The award-winning cartoonist returns with a graphic novel that spans the past, present, and future of human history, in which Deitch himself, in a parallel reality, meets his spiritual nemesis, Waldo the Cat.
These pages overflow. Even the cover pushes at boundaries, with the iconic Waldo the cat zooming out at the reader in a fiery flying car. All this might make Reincarnation Stories seem like a release, a purging, a great unmediated yowl or yawp from the depths of the artistic soul. But that's far from the whole story — both when it comes to this book, and when it comes to the great Deitch himself ... The different stories seem even less connected than in Deitch's other books. Chaos reigns. And yet there's a pervasive theme here that, while hard to see, is arguably just as Deitchean as all the clamoring misrule. That theme is order, control, even inevitability. Reincarnation, after all, is fundamentally the idea that you're living out a destiny established long before you were born ... Arguably, a powerful strain of orderliness, even monasticism, runs through all his work. He may use broad imagery, but his lines are measured and deliberate. He draws multiple versions of every page, and it's evident in the cleanliness of the final lines ... Underneath the appearance of lawlessness, there's a huge amount of craft and care. Deitch's subversion is itself a cover story. It distracts attention from his preoccupation with such austere, alienating priorities as balance, precision and harmony ... Here as in other books, Deitch manipulates and confounds the reader.
[Deitch's] latest—and most ambitious—graphic novel, Reincarnation Stories, reflects back on his long career while being utterly unlike anything he has ever done before ... Reincarnation Stories explodes with the full range of Deitch’s visual styles ... good luck to the reader who attempts to decipher where this book’s recollections end and fantasy begins ... The unalloyed affection that animates Reincarnation Stories radiates in his tributes to Spain Rodriguez and to another late colleague from Deitch’s underground days, the cartoonist and editor Jay Lynch. Neither nostalgic nor mournful, Deitch celebrates his former compatriots in terms that are as funny, charming, and vulgar as their own comix were ... Even as Reincarnation Stories reaches its conclusion, there is a sense that Deitch can’t stop spinning out narrative threads. One appendix follows another, then another, then another, each offering a new narrative trail. Deitch ultimately breaks the cycle of reincarnation by imagining a far-flung science-fiction future in which he and his beloved wife, Pam, can enjoy their current earthly paradise for eternity ... If there is such a thing as 'creative flow,' Kim Deitch has mastered it.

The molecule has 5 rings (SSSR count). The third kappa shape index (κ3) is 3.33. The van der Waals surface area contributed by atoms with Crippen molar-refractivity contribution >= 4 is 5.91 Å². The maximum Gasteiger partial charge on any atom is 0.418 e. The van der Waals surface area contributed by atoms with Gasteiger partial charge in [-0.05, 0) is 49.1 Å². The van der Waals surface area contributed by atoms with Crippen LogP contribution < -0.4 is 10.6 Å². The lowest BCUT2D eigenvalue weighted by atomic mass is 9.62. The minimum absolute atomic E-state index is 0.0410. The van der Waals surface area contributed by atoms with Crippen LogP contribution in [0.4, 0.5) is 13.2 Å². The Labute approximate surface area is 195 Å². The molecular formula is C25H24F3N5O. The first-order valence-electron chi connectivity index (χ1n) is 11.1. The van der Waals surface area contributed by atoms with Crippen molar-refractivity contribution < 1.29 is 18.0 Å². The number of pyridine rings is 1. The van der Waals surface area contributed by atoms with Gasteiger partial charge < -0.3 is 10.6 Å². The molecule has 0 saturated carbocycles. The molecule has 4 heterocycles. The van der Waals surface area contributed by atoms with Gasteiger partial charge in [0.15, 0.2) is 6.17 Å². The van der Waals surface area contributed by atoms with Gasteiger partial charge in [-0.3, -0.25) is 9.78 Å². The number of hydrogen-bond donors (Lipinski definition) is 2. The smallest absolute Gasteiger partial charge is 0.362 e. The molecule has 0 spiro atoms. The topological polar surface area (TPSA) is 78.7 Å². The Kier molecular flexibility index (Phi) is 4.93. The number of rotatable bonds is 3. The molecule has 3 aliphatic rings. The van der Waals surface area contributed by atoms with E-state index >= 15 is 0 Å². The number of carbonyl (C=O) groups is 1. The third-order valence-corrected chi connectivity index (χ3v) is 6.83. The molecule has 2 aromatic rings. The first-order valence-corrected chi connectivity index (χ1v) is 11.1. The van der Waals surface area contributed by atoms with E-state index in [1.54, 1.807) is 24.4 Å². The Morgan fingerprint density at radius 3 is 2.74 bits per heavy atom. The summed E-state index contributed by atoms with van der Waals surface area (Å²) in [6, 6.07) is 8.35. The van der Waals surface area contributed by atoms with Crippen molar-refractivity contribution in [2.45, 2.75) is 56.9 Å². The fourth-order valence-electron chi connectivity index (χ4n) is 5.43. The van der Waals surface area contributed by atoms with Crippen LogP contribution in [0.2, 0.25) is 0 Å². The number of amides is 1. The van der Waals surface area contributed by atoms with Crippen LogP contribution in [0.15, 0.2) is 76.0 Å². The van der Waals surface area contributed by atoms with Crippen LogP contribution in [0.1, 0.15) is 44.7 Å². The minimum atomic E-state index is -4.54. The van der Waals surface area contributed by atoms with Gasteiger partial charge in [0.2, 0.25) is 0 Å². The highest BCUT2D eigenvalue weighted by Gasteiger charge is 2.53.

Gloriously mad and bordering on nonsensical, this graphic novel from underground cartoonist Deitch...bounds around like it’s composed by Carlos Castaneda crossed with Fritz the Cat ... Deitch feverishly slaps out tangled tales that weave biographical realities ... Deitch’s signature crowded, heavily cross-hatched stiff figures with goony expressions mesh well with the reality-hopping stew of cross-dimensional riffings and reincarnations. This ribald Rubik’s Cube of a book feels both like paean to 1960s alternative comix, which Deitch helped define, and gleefully ignorant of any tether whatsoever.